The word integrity has been so thoroughly co-opted by technologists that its use in ordinary language has almost ceased. That’s a shame, because it’s an important word, one that has no precise equivalent in the English language. According to OED, it means something undivided; an integral whole. The condition of having no part or element taken away. Soundness. The term comes from the Latin word meaning complete.
The opposite of integrity, etymologically, is privation, deprivation, depravity, perversion, rupture, destruction, corruption. That which takes away from the whole entity or system or organ, from wholeness, wholesomeness, holism, soundness, sanity, ecology, cohesion, idealism, interconnectedness. In other words, breakdown.
The term can be applied in the moral, rational, or physical domains of human endeavor. Moral integrity refers to a cohesive set of principles, rational integrity to a cohesive logic, and physical integrity to a cohesive physical structure. In each sense integrity means wholeness, soundness, consistency, coherence.
So when we say something lacks integrity we mean, literally, it is falling apart. It has lost the critical elements, balance, connectedness that kept it together. It has come unglued.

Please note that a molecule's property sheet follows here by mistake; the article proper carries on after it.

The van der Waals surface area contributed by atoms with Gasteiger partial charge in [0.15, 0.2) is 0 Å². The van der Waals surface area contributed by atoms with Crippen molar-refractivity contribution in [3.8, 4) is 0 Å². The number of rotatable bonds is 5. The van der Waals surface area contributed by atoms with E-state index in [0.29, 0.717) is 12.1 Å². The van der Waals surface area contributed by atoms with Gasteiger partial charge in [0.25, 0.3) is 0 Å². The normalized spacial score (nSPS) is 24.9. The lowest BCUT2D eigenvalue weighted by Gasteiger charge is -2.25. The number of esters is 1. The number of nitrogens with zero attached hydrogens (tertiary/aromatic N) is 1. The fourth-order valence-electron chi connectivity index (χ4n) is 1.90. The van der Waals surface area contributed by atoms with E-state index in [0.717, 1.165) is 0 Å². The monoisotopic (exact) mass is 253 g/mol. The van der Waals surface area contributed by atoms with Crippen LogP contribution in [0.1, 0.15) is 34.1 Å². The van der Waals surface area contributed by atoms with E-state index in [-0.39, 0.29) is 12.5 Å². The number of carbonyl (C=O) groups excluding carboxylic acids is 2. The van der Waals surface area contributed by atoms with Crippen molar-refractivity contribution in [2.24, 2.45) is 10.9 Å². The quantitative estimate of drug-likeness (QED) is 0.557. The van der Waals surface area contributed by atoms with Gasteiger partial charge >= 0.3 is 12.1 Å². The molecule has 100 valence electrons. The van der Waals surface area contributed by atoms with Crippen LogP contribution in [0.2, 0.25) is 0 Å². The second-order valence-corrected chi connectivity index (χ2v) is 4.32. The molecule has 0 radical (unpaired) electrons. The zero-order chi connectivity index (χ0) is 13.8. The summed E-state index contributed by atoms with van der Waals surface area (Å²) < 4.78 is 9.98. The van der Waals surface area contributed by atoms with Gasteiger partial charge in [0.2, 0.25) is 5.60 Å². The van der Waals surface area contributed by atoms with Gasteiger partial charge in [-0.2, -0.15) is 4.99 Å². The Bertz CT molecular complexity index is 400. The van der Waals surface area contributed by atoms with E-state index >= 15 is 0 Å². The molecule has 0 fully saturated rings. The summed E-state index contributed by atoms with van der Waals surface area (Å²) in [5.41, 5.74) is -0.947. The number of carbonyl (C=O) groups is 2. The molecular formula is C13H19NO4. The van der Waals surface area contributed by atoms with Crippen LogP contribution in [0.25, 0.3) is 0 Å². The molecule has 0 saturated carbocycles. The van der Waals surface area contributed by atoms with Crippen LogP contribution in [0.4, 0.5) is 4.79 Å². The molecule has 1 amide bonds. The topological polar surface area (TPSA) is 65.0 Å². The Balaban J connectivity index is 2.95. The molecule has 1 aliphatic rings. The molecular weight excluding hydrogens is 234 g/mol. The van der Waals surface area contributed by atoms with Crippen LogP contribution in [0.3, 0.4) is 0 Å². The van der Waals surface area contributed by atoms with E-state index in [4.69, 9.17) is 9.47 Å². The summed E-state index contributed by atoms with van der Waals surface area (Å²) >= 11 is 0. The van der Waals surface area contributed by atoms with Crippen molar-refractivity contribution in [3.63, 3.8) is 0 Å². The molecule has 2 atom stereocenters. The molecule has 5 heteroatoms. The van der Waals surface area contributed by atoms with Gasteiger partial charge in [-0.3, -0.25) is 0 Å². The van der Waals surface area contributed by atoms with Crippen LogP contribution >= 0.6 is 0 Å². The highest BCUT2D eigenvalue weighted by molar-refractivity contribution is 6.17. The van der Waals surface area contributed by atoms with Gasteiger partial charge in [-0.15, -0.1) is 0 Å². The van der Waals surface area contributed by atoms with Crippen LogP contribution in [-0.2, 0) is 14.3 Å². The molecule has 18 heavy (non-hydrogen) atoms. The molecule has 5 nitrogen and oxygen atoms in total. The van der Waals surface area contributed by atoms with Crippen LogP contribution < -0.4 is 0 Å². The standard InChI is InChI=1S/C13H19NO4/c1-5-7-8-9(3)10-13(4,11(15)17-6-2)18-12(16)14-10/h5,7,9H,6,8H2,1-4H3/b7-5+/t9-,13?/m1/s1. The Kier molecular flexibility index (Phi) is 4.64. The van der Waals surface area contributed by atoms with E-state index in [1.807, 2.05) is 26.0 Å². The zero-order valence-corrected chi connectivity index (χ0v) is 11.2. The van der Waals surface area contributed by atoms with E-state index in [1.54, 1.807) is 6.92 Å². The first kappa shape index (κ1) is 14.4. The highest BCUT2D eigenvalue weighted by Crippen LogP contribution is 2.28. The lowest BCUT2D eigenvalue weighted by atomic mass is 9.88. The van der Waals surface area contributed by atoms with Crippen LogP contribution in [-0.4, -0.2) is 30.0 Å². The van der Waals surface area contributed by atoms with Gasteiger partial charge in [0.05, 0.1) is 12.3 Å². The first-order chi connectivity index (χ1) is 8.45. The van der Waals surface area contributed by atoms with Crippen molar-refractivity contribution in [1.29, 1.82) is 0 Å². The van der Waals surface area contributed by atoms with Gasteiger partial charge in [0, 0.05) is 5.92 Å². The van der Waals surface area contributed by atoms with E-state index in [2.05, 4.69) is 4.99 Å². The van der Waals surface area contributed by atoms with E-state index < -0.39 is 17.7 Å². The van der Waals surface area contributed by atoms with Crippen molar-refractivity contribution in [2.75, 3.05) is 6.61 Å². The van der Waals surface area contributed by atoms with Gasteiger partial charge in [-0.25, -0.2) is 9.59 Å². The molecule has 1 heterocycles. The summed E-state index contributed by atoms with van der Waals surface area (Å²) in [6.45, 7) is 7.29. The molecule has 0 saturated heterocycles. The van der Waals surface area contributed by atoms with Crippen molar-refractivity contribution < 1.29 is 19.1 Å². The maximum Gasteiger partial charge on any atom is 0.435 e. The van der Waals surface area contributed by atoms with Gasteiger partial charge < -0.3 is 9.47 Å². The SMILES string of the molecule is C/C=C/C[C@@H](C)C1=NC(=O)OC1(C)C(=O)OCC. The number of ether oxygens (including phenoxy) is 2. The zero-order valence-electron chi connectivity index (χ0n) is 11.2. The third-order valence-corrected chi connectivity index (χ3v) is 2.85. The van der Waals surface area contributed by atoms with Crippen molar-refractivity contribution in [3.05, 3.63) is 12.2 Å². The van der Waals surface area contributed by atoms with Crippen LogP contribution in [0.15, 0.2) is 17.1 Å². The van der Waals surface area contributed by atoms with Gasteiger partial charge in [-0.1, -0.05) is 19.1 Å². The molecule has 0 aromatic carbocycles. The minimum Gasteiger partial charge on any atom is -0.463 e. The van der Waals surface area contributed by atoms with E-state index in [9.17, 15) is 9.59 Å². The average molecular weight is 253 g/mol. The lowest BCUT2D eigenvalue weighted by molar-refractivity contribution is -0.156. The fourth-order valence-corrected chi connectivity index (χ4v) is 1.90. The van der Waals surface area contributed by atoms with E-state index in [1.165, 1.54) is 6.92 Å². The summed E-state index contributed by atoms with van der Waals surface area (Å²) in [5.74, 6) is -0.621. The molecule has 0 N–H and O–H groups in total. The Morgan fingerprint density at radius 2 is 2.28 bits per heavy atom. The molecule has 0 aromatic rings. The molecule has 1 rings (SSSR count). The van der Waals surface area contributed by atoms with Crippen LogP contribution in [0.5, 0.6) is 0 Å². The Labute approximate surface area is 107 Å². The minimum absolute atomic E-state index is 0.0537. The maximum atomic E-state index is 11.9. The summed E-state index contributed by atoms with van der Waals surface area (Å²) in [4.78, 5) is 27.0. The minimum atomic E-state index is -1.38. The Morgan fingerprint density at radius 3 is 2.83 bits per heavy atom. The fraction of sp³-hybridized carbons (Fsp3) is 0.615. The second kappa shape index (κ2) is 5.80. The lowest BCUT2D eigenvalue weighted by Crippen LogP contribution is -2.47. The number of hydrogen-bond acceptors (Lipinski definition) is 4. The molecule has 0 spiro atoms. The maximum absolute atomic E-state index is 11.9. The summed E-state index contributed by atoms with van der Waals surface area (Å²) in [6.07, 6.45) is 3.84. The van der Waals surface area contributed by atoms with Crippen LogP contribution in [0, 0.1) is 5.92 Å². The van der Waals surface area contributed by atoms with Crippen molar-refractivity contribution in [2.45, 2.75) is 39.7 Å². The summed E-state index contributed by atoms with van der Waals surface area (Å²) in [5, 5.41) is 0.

When we say our government lacks integrity we mean they say one thing and do another. They lie. They use the ends to justify any means. They corrupt terms like ‘freedom’ and ‘patriotism’, and the entire moral framework under which they presume to operate crumbles.
When we say our electoral system lacks integrity we mean it has been so perverted by political partisanship, gerrymandering, unreliable and insecure voting systems and ad hominem attacks designed to confuse and mislead a dumbed-down electorate, that it is no longer capable of reliably reflecting the will of the people.
When we say big business lacks integrity we mean they use pursuit of profit and the ‘maximization of shareholder value’ as an excuse to distort the facts, lie to their customers, cheat and gouge their customers, sue their customers, screw and extort concessions from their front-line employees, wreck the environment, cripple the holistic economies of the communities and countries in which they operate, pervert constitutions to obtain ‘rights’ that trump the rights and freedoms of individuals, bribe public officials for favours, fraudulently obtain concessions and subsidies — all in controvention of critical but forgotten clauses of the corporate charters that we the people granted them as a privilege.